July 8, 2010 at 09:55

    I find it disgusting that people can be happy for something to go wrong… it’s that mentality that needs to change.

    The Internet in SA is improving all the time and the WC is obviously putting a huge strain on it but all in all I think we have done fantastically well.


  9. Werner

    July 8, 2010 at 10:51

    I agree with you in regards with sadistic people (even though I’m one myself) but I have to agree with some of the points he made.

    When I started working at the company I am with now (little more than 5 years ago), our Dubai branch only had access to dial-up internet… no ADSL. While in SA at that time the 512 line was already up and running for a while. I’m now working at our Dubai branch and have the option to upgrade the ADSL here (in about 2 months) from the 4MB it is now, to a 32MB line (at the same price). The internet provider is almost done laying all the fiber optics in Dubai.

    So in the time SA took to go from 512 to 4MB uncapped, they went from dial up to 32MB uncapped. Yes, there’s more money here (or was before the recession) but if there was some proper plan in place in SA we wouldn’t be so far behind. Alas, sadly it is not so…


  10. Fred

    July 8, 2010 at 11:11

    How on earth can you compare Dubai to South Africa. Dubai is in the middle east with easy and cheap access to lots of connectivity , while we are at the Southern tip of africa with major investment needed just to lay one cable in the ocean that can reach Europe or Asia. What will it help to have dsl access of 30 Mbps when the isp can not reasonably offer you that speed uncapped to the rest of the world.
    We have some of the best broadband wireless providers in the world at reasonable rates.


  11. Gabriel

    July 8, 2010 at 11:12

    Yea, but Dubai is crazy wealthy with all their oil moneez and comparatively small dude


  12. Werner

    July 8, 2010 at 11:15

    I’m comparing the fact that they set out with a plan and have been implementing said plan to upgrade their infrastructure (be that internet, structural and tourism). I’m not saying that SA should be at 32MB, I’m saying that there’s a lack of proper planning to get things moving forward at a better pace.

    Why should external non-SA companies be leading the way?


  13. Werner

    July 8, 2010 at 11:22

    As I mentioned in my comment, yes they have lots of money due to being a wonderfully oil rich country (even though they were hit the hardest with the recession… Abu Dhabi had to bail them out).

    I’m just saying, perspective wise, we should have been a bit further along than 4MB. How long has the 8MB connection been on trial now? I know of a friend in Cape Town that was on the 8MB trial almost 2 years ago… (he has since then move to London). This just stresses my point that there is no proper planning.


  14. Bobby Kotick weighs in

    July 8, 2010 at 11:24

    Fred has hit the nail on the head. People seem to forget where we are geographically. Contrary to popular belief, we’re not an island just offshore Europe or the States, but in fact, practically on the other side of the world. Our internet speeds will increase as the rest of Africa develops.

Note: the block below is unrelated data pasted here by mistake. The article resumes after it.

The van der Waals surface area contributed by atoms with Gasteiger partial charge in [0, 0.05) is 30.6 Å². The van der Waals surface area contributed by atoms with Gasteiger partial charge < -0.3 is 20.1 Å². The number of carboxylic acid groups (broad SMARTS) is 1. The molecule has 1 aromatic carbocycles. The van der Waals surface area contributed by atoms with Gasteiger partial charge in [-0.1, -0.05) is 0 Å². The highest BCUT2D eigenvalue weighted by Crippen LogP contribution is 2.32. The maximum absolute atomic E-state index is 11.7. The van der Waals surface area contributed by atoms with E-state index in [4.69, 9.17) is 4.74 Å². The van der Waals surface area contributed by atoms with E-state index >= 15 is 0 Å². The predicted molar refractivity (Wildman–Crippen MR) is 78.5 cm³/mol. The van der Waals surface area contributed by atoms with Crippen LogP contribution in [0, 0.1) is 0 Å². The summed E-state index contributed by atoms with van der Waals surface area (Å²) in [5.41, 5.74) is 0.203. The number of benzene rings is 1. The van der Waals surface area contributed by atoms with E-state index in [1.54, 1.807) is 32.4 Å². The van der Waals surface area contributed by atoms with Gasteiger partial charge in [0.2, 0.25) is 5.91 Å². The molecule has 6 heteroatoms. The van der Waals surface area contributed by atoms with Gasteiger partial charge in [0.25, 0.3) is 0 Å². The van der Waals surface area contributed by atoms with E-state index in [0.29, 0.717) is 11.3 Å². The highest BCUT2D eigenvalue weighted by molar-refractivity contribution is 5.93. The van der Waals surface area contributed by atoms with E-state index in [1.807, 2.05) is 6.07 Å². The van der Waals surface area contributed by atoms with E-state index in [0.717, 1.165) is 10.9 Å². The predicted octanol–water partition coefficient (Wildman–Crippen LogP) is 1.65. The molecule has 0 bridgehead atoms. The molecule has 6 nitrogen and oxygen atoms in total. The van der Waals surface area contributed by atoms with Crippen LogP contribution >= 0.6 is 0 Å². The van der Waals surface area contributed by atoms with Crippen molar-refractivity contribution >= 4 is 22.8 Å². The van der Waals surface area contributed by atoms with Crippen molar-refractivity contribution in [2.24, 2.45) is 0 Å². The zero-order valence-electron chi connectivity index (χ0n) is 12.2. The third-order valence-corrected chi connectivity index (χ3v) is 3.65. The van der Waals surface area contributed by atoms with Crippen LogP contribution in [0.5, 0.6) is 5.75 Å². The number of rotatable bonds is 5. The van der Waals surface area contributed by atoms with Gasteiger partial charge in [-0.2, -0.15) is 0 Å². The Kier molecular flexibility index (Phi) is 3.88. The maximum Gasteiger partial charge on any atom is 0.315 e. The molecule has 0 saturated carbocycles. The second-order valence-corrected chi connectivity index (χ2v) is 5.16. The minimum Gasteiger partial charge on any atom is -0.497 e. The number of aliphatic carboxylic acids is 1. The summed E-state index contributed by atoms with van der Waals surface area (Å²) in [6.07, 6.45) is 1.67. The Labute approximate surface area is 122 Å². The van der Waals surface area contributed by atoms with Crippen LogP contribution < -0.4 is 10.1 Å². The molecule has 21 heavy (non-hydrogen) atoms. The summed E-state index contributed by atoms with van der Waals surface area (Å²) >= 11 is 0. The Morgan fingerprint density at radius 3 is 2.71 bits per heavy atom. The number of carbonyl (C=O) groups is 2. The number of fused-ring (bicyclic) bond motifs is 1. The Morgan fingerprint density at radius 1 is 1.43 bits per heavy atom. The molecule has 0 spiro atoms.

PS: Werner, I had a 100MB connection in my flat while studying in Sweden. I just thought I should throw that bone out there. 😉


  15. WitWolfyZA

    July 8, 2010 at 11:46

    Makes you laugh at those crap Telkom ads, with the unlimited cap. That was suppose to be here before the WC.

    those idiots should stop riding on those double-decker buses and get to freaking work. Pisses me off that the government made Telkom the only company allowed in SA to install ADSL lines ect ect… Freaking ANC and their never ending ways to corrupt our economy!

    And dont get me started and ESKOM either…


  16. Uncle

    July 8, 2010 at 11:52

    I think he is 100% right. Internet is South Africa is worse than its been in years in SA. I agree with him 100% these uncapped accounts are slow and abusive to the network. Rather make BW cheaper and give 100gb – 200gb packages. :alien:


  17. Bobby Kotick works for Telkom

    July 8, 2010 at 12:38

    (First the disclaimer) I think Telkom and the Department of Communication have squandered opportunities to upgrade our South Africa’s comm, however Werner regardless of our government’s incompetency, geography and even where our other African neighbours are in terms of their development are serious limiting factors to our comm. We will eventually hit the magical 25Mb connection number, but it will require more costly infrastructure (two more cables at least). Instead of comparing ourselves to areas that are closer to the connection hubs of Asia and Europe, let’s compare ourself to what’s happening in the rest of Africa, and strive towards what we see in Europe and Asia.


  18. RSA-Ace

    July 8, 2010 at 13:28

    The problem is that the uncapped internet was a bit rushed. There isn’t enough capacity and redundancy to offer people a great service. Majority of the users are not okay with that. I’m fine with it though, cheap and unreliable is better for me than expensive and unreliable. I’ll always just have two accounts to be safe. My telkom one and another ISP.


  19. nazcanlines

    July 8, 2010 at 17:59

    I think if we had more of a free market things would move along a lot quicker. Leave the able men free to excel to their highest capabilities and watch what happens. The bureaucratic red tape in place that holds us back whilst trying to create a higher equality for all is our biggest stumbling block in my opinion


  20. easy

    July 8, 2010 at 19:10

    the guy’s grammar and spelling does not warrant any respect for his plight.
    totally unprofessional which compliments his conduct perfectly.